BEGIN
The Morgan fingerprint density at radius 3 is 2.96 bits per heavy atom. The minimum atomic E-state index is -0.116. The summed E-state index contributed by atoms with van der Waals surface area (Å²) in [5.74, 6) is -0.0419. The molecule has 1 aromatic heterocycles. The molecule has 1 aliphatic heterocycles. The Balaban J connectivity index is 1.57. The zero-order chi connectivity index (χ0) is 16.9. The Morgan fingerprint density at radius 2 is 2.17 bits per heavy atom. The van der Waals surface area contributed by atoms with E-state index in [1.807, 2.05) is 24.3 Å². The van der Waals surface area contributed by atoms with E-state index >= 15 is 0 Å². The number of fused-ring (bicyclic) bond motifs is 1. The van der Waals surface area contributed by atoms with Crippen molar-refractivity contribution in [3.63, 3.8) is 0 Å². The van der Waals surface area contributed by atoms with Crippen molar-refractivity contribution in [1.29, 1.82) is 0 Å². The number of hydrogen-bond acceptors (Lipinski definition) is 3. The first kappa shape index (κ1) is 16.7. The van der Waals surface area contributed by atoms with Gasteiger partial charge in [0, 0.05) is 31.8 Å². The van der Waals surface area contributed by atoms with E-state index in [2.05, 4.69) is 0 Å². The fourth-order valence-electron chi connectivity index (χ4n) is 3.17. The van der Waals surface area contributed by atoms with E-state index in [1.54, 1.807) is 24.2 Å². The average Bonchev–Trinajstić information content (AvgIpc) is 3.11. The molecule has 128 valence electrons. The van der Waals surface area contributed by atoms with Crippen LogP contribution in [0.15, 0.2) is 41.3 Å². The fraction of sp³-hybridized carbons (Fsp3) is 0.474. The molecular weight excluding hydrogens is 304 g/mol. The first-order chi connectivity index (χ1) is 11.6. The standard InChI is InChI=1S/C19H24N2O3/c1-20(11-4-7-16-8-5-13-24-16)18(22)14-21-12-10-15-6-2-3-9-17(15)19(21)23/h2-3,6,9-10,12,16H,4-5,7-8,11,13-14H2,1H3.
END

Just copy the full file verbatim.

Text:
The Morgan fingerprint density at radius 3 is 2.96 bits per heavy atom. The minimum atomic E-state index is -0.116. The summed E-state index contributed by atoms with van der Waals surface area (Å²) in [5.74, 6) is -0.0419. The molecule has 1 aromatic heterocycles. The molecule has 1 aliphatic heterocycles. The Balaban J connectivity index is 1.57. The zero-order chi connectivity index (χ0) is 16.9. The Morgan fingerprint density at radius 2 is 2.17 bits per heavy atom. The van der Waals surface area contributed by atoms with E-state index in [1.807, 2.05) is 24.3 Å². The van der Waals surface area contributed by atoms with E-state index >= 15 is 0 Å². The number of fused-ring (bicyclic) bond motifs is 1. The van der Waals surface area contributed by atoms with Crippen molar-refractivity contribution in [3.63, 3.8) is 0 Å². The van der Waals surface area contributed by atoms with Crippen molar-refractivity contribution in [1.29, 1.82) is 0 Å². The number of hydrogen-bond acceptors (Lipinski definition) is 3. The first kappa shape index (κ1) is 16.7. The van der Waals surface area contributed by atoms with Gasteiger partial charge in [0, 0.05) is 31.8 Å². The van der Waals surface area contributed by atoms with E-state index in [2.05, 4.69) is 0 Å². The fourth-order valence-electron chi connectivity index (χ4n) is 3.17. The van der Waals surface area contributed by atoms with E-state index in [1.54, 1.807) is 24.2 Å². The average Bonchev–Trinajstić information content (AvgIpc) is 3.11. The molecule has 128 valence electrons. The van der Waals surface area contributed by atoms with Crippen LogP contribution in [0.15, 0.2) is 41.3 Å². The fraction of sp³-hybridized carbons (Fsp3) is 0.474. The molecular weight excluding hydrogens is 304 g/mol. The first-order chi connectivity index (χ1) is 11.6. The standard InChI is InChI=1S/C19H24N2O3/c1-20(11-4-7-16-8-5-13-24-16)18(22)14-21-12-10-15-6-2-3-9-17(15)19(21)23/h2-3,6,9-10,12,16H,4-5,7-8,11,13-14H2,1H3.